Alpha Centauri (32.2, first reference)—The closest star to the earth's solar system.
Callisto (19.1)—A moon of Jupiter.
Canopus (32.2)—Second brightest star in the night sky, as viewed from earth.
Clavius (7.54, first reference)—One of the moon's largest craters.
Coal Sack, or Coalsack Dark Nebula (32.2)—An interstellar cloud that obscures the light from a portion of the heavens. It is visible from earth.
Dion (34.1)—A moon of Saturn.
Enceladus (34.1)—A moon of Saturn.
Europa (18.12, first reference)—One of Jupiter's largest moons.
Ganymed (19.1)—A moon of Jupiter
Hyperion (34.1)—A moon of Saturn.
Io (19.1)—A moon of Jupiter.
Japetus (30.19)—Also Iapetus; the third largest moon of Saturn.
Jupiter (15.3, first reference)—The largest planet in the solar system.
Mare Imbrium (12.1)—A large plain on the moon, formed by volcanic eruptions.
Mars (7.1)—A planet in the solar system.
Mercury (15.19)—A planet in the solar system.
Milky Way (32.2, first reference)—The galaxy that contains our solar system.
Mimas (34.1)—A moon of Saturn.
Phoebe (34.1)—A moon of Saturn.
Rhea (34.1)—A moon of Saturn.
Sagittarius (32.2)—A constellation.
Sirius (32.2)—Brightest star in the night sky as seen from earth.
Tethys (34.1)—A moon of Saturn.
Titan (32.4, first reference)—A moon of Saturn.
Tycho (11.11, first reference)—A moon crater.
Van Allen Belts (18.7)—Layers of charged particles held in place by the Earth's magnetic field.
Literary, Artistic, and Philosophical References
Johann Sebastian Bach (33.7)
Ludwig Van Beethoven (33.7)
Edgar Rice Burroughs, The Martian Chronicles (31.14)—Project BARSOOMin 2001 is a reference to the name for Mars in the Burroughs novel (Barsoom.)
Vincent Van Gogh, Bridge at Arles (44.6)
Homer, The Odyssey (17.23, first reference)—The Greek poem is also referenced in the title. See "What's Up With the Title."
Henrik Ibsen (33.5)
Herman Melville, Moby Dick (25.33)
Wolfgang Amadeus Mozart (33.8)
Pandora's box (12.38)—In Greek myth, a box which contained all the ills of the world.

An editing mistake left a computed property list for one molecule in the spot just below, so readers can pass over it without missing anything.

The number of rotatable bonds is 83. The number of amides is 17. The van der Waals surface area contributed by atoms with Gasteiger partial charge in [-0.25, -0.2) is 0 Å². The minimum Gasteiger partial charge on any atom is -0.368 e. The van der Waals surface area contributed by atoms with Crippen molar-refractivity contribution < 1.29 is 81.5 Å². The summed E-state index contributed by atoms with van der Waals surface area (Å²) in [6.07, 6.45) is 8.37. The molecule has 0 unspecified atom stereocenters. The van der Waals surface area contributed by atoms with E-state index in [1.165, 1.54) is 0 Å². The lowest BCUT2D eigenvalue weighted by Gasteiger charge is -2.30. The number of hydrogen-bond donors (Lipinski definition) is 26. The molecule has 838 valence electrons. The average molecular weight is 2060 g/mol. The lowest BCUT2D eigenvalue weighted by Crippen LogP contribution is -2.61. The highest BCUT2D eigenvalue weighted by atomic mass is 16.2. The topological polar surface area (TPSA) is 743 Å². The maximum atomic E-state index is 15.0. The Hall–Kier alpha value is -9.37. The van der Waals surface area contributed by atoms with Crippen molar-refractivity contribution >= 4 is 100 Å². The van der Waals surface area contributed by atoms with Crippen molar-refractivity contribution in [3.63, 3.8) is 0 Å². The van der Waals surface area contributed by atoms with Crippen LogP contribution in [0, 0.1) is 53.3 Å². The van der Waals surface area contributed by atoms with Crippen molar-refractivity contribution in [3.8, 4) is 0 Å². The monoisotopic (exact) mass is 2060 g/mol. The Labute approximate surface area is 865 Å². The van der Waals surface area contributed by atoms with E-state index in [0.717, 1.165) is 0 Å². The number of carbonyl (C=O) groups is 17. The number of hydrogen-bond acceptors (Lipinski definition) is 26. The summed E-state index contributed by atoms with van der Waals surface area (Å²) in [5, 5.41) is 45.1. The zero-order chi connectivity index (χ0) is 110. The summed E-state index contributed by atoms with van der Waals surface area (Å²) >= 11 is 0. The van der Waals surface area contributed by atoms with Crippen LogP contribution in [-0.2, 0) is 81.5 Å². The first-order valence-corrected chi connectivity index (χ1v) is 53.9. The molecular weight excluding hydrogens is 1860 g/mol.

Blaise Pascal (14.1)—A French mathematician and Christian philosopher.
William Shakespeare (33.5)
George Bernard Shaw (33.5)
Jean Sibelius (33.7)
Pyotr Ilyich Tchaikovsky (33.7)
Giuseppe Verdi, Requiem Mass, (33. 6)
Leonardo da Vinci (7.39, 7.41)
H.G. Wells, War of the Worlds (31.15)
Andrew Wyeth, Christina's World (44.6)
George Anson (17.23)—A British Admiral in the 1700s.
Bali (9.43)—An Indonesian island.
Bell Systems (44.16)—The group of companies which provided telephone service to the United States from 1877 to 1984, before it was broken up by the government.
Niels Bohr (32.11)—A Danish physicist in the early 1900s.
Giovanni Deomenico Cassini (30.20)—An Italian astronomer in the 1600s.
William Caxton (9.40)—Early printer.
James Cook (17.23)—British explorer in the 1700s.
Cold War (10.10)
Albert Einstein (32.10)—Twentieth century American mathematician and physicist.
ENIAC (Electronic Numerical Integrator and Computer) (16.9)—The first electronic general purpose computer.
Johannes Gutenberg (9.40)—Early printer.
Kennedy Airport (7.41)
Ferdinand Magellan (17.23)—Portuguese explorer in the 1500s.
Manila Galleon (17.23)— Spanish trading ships in the early modern period.
National Aeronautics and Space Administration (NASA) (7.41)
Pillars of Hercules (17.23)—Ancient Greek name for the rocks at the entrance to the Strait of Gibralter.
Pleistocene Era (1.6)
Pytheas (17.23)—Ancient Greek geographer and explorer.
Sargasso Sea (42.22)—A sea in the northwest Atlantic Ocean. A lack of wind currents meant that in the past ships had great difficulty navigating out of it, resulting in legends of aimlessly drifting and abandoned ships.
Special Theory of Relativity (32.10, first reference)—The theory that nothing can travel faster than light; discovered by Albert Einstein.
Alan Turing ( 16.14)—Early twentieth century British mathematician and computer science pioneer.
Turing Test (16.14)—A test developed by Alan Turing to determine whether an artificial intelligence is sentient.
Troy (30.23)—Site of an Ancient Greek war.
John Wheeler (32.11)—An American physicist of the 1900s who invented the terms "black hole" and "wormhole."
Grand Central Station (41.24)—A train station in New York City.